With this confidence, learn from him who described himself as meek and humble of heart, leaving behind all earthly desire for his sake so that, rather than pursuing your own good, you build up your brothers and sisters by the way you live, as did the patron saint of the diocesan clergy of Spain, St John of Avila. Moved by his example, look above all to the Virgin Mary, Mother of Priests. She will know how to mould your hearts according to the model of Christ, her divine Son, and she will teach you how to treasure for ever all that he gained on Calvary for the salvation of the world. Amen.

September, 2011, edition of Vocations Views Online!

I have posted the newest volume of the Vocations View Newsletter. Click to go to the page, or Right click to download!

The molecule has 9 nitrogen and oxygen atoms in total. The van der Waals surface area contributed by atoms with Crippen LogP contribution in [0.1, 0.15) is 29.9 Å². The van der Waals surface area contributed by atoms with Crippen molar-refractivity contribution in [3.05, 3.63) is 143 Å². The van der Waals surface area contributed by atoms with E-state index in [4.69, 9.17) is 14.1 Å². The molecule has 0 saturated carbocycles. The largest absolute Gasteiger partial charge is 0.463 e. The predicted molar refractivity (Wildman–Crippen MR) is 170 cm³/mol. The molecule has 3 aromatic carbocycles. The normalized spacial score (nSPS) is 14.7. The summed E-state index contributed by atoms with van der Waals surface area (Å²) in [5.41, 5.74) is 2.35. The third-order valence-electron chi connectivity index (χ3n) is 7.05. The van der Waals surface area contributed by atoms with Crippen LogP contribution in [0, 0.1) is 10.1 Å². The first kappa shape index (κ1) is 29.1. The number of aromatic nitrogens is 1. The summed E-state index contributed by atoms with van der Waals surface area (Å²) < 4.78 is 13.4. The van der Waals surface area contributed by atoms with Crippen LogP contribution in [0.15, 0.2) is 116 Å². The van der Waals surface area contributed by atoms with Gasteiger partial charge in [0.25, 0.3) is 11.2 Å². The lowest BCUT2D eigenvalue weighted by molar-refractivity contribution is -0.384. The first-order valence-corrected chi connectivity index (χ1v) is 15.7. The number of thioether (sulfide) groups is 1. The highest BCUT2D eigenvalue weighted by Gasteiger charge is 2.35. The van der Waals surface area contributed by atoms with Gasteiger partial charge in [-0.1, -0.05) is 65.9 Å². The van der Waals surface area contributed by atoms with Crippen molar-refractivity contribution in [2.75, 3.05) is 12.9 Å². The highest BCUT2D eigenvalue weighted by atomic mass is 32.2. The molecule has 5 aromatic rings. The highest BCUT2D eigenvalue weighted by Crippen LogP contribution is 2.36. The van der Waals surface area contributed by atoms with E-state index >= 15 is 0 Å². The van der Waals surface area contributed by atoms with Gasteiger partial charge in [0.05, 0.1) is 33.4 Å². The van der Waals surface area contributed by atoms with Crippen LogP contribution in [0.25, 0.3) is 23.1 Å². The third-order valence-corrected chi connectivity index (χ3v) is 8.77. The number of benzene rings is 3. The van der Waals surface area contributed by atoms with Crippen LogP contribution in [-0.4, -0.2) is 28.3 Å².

Sunday, September 11, 2011

Twenty-Fourth Sunday in Ordinary Time

God in His justice requires perfection, but His mercy forgives us for our sins, but only if we forgive others. It is not forgetting or letting the person continue to hurt, but of letting go of the poison that we might hold. Forgiveness is a choice to let go of the pain and hurt that another has caused, a choice to let God and His Mercy guide us.

Tuesday, September 6, 2011

Operation Andrew Dinners, 2011

As in the past 9 years, we will be offering three Operation Andrew Dinners for young men who may be (or at least you would like to invite to be) discerning a vocation. Dates, locations, and RSVP contacts are:
October 5, 2011 – Church of St. John, Appleton
RSVP to Fr. Brian Oestreich (320-598-3690)
Time: 6:00 – 8:00 p.m.

October 17, 2011 – Church of St. Mary, Sleepy Eye
RSVP to Fr. Mark Steffl (507-794-4171)
Time: 6:00 – 8:00 p.m.

October 26, 2011 – Church of St. Mary, Bird Island
RSVP to Fr. George Schmit (320-365-3593)
Time: 6:00 – 8:00 p.m.

RSVP one week in advance to the contact person on the brochure or through me.